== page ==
A Record Year for External Funding

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In fiscal year 2012-2013, Rutgers-Newark set new records for external funding through government, corporate and foundation-funded grants, while also surpassing its capital campaign goal for privately funded gifts and grants.

Grants received through the Rutgers-Newark Research Office totaled $33,112,210 in external funding for research, education, outreach and training, an increase of $6 million, or 22 percent, from the previous year, reports Alexander Gates, vice chancellor for research for Rutgers-Newark.

What’s more, privately funded gifts and grants from individuals, corporations and foundations through the “Our Rutgers, Our Future” capital campaign allowed the campus to already surpass its 2014 campaign goal, according to Irene O’Brien, vice chancellor for  development for R-N. The $19.05 million in gifts this past fiscal year brought the campaign total for the Newark campus to $98,902,009, exceeding the goal by almost $5 million.

Those impressive statistics translate into funding for research, scholarships, academics and programs that benefit the state’s communities and businesses. Here are some highlights:

  • The Arthur and Eileen Newman Family Foundation has established the Arthur B. Newman Honors College Scholars Endowment with a gift of $1million--one of the largest private gifts in Newark College of Arts and Sciences (NCAS) history. The award, which honors Arthur B. Newman (NCAS’65), will provide financial assistance for students in the Honors College.
  • Brenda Hopper and the New Jersey Small Business Development Centers network headquarters, hosted at Rutgers Business School, received a total of $4.5 million in grants.  These included $2.7 million from the Small Business Administration for comprehensive small business assistance through counseling and training programs as well as other technical assistance aimed at existing small businesses and entrepreneurs.  More than $1 million was received for counseling, training and specialized services to small businesses impacted by Hurricane Sandy.  Other funds aided veterans, women and minorities starting, developing or expanding businesses.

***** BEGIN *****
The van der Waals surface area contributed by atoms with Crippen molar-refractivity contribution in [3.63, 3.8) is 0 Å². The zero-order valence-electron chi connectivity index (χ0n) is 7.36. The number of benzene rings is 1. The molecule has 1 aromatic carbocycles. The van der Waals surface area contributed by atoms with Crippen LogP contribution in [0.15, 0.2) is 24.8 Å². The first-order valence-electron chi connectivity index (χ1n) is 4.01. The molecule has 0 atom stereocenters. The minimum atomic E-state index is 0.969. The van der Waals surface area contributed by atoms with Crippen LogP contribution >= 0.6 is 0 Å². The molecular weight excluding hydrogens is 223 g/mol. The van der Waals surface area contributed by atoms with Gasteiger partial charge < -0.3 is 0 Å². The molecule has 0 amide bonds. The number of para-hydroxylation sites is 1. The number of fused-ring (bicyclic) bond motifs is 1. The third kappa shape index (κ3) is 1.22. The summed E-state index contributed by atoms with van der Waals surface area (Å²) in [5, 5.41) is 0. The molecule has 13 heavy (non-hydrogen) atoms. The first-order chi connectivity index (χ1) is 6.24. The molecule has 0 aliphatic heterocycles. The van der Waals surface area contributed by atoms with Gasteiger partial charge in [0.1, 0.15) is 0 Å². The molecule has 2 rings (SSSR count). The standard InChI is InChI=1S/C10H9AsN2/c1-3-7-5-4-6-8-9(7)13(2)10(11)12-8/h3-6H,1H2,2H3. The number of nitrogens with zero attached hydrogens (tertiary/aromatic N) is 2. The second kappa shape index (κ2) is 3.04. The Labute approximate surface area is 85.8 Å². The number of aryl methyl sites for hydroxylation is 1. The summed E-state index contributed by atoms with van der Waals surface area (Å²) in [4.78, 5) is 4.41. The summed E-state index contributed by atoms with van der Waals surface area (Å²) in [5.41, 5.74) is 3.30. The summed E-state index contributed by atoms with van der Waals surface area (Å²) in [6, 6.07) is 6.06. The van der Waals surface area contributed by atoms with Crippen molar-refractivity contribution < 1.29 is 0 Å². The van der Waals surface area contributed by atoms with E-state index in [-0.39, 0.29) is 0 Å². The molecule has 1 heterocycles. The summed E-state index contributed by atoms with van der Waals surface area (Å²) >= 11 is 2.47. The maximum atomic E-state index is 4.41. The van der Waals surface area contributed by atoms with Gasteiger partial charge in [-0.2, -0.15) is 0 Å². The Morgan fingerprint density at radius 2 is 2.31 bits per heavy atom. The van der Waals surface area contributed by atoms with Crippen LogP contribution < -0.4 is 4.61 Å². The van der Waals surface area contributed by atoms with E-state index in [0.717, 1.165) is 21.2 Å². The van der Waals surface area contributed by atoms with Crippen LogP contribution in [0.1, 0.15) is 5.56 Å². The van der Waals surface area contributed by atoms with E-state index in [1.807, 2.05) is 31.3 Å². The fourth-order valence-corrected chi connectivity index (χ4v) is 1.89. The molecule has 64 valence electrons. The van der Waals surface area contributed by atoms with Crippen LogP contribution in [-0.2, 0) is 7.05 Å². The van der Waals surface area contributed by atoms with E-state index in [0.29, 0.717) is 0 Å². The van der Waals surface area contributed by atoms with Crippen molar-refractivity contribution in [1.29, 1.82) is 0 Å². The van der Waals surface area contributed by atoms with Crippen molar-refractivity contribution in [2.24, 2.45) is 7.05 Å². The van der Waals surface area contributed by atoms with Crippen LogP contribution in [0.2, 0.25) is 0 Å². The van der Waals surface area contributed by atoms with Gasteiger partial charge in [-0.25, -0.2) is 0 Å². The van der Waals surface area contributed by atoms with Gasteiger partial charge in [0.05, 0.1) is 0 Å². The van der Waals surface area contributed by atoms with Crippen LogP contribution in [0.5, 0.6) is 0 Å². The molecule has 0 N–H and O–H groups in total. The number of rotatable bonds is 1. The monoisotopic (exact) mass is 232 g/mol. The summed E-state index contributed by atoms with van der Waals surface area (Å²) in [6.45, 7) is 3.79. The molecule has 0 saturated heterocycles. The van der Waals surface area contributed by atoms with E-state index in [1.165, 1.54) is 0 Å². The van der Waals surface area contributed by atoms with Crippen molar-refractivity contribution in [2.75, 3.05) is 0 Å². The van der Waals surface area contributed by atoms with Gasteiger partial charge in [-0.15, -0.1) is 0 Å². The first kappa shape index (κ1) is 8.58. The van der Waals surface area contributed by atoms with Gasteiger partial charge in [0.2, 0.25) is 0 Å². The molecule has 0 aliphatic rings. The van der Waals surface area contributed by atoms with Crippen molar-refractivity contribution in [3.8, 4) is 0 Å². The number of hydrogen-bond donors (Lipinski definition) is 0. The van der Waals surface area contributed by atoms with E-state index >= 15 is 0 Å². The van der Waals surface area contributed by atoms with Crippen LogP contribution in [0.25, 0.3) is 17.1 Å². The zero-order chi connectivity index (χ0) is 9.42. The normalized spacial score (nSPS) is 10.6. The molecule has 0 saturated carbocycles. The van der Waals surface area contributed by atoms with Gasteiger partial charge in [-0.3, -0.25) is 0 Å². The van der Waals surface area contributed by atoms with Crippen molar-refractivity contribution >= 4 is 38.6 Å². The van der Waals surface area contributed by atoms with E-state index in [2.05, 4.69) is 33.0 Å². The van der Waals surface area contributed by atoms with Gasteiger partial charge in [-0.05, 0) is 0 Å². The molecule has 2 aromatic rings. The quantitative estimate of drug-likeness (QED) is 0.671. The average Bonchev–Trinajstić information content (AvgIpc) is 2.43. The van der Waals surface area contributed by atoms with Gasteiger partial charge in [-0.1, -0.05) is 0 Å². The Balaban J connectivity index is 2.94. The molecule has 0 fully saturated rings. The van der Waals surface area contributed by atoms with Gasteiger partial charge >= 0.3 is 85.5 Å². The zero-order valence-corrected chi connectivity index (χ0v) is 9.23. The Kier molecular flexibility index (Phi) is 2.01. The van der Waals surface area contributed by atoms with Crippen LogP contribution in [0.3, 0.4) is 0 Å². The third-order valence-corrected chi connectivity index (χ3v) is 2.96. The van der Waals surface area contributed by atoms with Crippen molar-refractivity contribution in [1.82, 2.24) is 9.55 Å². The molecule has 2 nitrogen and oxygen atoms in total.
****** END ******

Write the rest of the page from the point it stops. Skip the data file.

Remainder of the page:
• The Paul V. Profeta Chair in Real Estate was established through a $3 million gift from Profeta, who also founded the Profeta Urban Investment Foundation at the Rutgers Business School in 2008.
  • School of Criminal Justice Dean Todd Clear received a total of $4million in grants ($2 million each from the Sunshine Lady Foundation and the Vera Institute of Justice) for the school’s participation in the NJ STEP Program, a consortium of New Jersey colleges that provide higher education courses for all students incarcerated under state custody, and assist in the transition to college life upon their release into the community.
  • Board of Governors Distinguished Service Professor Alan Sadovnik, School of Public Affairs and Administration, received a $200,000 award from the Ford Foundation for the Newark Schools Research Collaborative Projects on Newark Public Schools.
  • Community Solutions, Inc. made a $500,000 commitment to the School of Criminal Justice support faculty and student research focused on reducing gang involvement.
  • Rutgers School of Law-Newark faculty and alumni demonstrated their commitment with generous support. Dean John J. Farmer Jr. made a $250,000 pledge, designated for the school’s most pressing priorities each fiscal year, while Saul Mendlovitz, the Dag Hammarskjöld Professor of Peace and World Order Studies, emeritus, established the Mendlovitz Family Fund, a $100,000 endowed fund, through a bequest gift. Former Law Dean Peter Simmons created the Ruth and Peter Simmons Law Reform Endowment, a $100,000 trust that will be funded by annual donations and bequests. Professor and alumnus Frank Askin and his wife, Marilyn Askin (NLAW’70), an adjunct professor, made a challenge gift of $50,000 to benefit the Frank and Marilyn Askin Fund for Clinical Legal Education, and it was matched in full by alumni Neil Mullin (NLAW'79) and Nancy Erika Smith (NLAW'80).
  • Deborah Walker McCall and the Academic Foundations Center received a total of $1.52 million in assorted grants to fund a range of programs offered through the center.  The funds, from the U.S. Department of Education, the State of New Jersey, the Woodrow Wilson Foundation, the Victoria Foundation and various private donors, provided financing for academic support and enrichment programs designed for pre-college and undergraduate students. 
  • Psychology Professor Barry Komisaruk and the R-N Minority Biomedical Research Support Program received a total of $1.2 in grants from the National Institutes of Health/National Institute of General Medical Sciences.

“This external funding reflects our campus's success in finding partners who will help us address today's most pressing challenges,” observes Interim Chancellor Todd Clear. “It gives us the foundation that enables us to provide a first-rate education to an exceptionally diverse community of undergraduates and graduate students. What’s more, the increased external funding directs our attention to some of the exciting initiatives on campus.”

O’Brien describes R-N deans, directors and faculty as “the key to success” in the funding increases.  “The development office simply tells the story of what our deans and faculty are doing, what the campus is accomplishing. Donors support us because they believe in what we do here.” She also credited members of the campus community for more aggressively seeking grants from government, corporate and foundation sources.